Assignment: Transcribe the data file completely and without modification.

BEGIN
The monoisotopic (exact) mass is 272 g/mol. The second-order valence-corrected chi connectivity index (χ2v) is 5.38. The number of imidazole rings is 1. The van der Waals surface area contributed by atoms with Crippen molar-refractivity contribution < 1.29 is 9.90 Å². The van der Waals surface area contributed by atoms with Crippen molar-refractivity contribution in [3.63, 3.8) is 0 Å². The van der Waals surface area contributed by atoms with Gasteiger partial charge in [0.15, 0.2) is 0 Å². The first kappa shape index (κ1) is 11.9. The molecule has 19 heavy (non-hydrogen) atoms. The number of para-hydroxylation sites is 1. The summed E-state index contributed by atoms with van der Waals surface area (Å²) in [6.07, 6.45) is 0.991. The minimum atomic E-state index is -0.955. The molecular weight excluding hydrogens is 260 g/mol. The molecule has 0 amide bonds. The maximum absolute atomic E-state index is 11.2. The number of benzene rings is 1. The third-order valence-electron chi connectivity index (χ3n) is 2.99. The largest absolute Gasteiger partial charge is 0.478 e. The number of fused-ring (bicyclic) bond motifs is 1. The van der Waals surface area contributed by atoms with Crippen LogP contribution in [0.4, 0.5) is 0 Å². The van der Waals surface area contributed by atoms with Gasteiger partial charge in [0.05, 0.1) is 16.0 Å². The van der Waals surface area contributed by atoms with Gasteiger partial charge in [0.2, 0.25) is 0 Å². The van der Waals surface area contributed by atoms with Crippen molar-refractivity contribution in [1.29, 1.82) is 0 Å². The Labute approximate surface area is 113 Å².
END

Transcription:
The monoisotopic (exact) mass is 272 g/mol. The second-order valence-corrected chi connectivity index (χ2v) is 5.38. The number of imidazole rings is 1. The van der Waals surface area contributed by atoms with Crippen molar-refractivity contribution < 1.29 is 9.90 Å². The van der Waals surface area contributed by atoms with Crippen molar-refractivity contribution in [3.63, 3.8) is 0 Å². The van der Waals surface area contributed by atoms with Gasteiger partial charge in [0.15, 0.2) is 0 Å². The first kappa shape index (κ1) is 11.9. The molecule has 19 heavy (non-hydrogen) atoms. The number of para-hydroxylation sites is 1. The summed E-state index contributed by atoms with van der Waals surface area (Å²) in [6.07, 6.45) is 0.991. The minimum atomic E-state index is -0.955. The molecular weight excluding hydrogens is 260 g/mol. The molecule has 0 amide bonds. The maximum absolute atomic E-state index is 11.2. The number of benzene rings is 1. The third-order valence-electron chi connectivity index (χ3n) is 2.99. The largest absolute Gasteiger partial charge is 0.478 e. The number of fused-ring (bicyclic) bond motifs is 1. The van der Waals surface area contributed by atoms with Crippen LogP contribution in [0.4, 0.5) is 0 Å². The van der Waals surface area contributed by atoms with Gasteiger partial charge in [0.05, 0.1) is 16.0 Å². The van der Waals surface area contributed by atoms with Gasteiger partial charge in [0.2, 0.25) is 0 Å². The van der Waals surface area contributed by atoms with Crippen molar-refractivity contribution in [1.29, 1.82) is 0 Å². The Labute approximate surface area is 113 Å².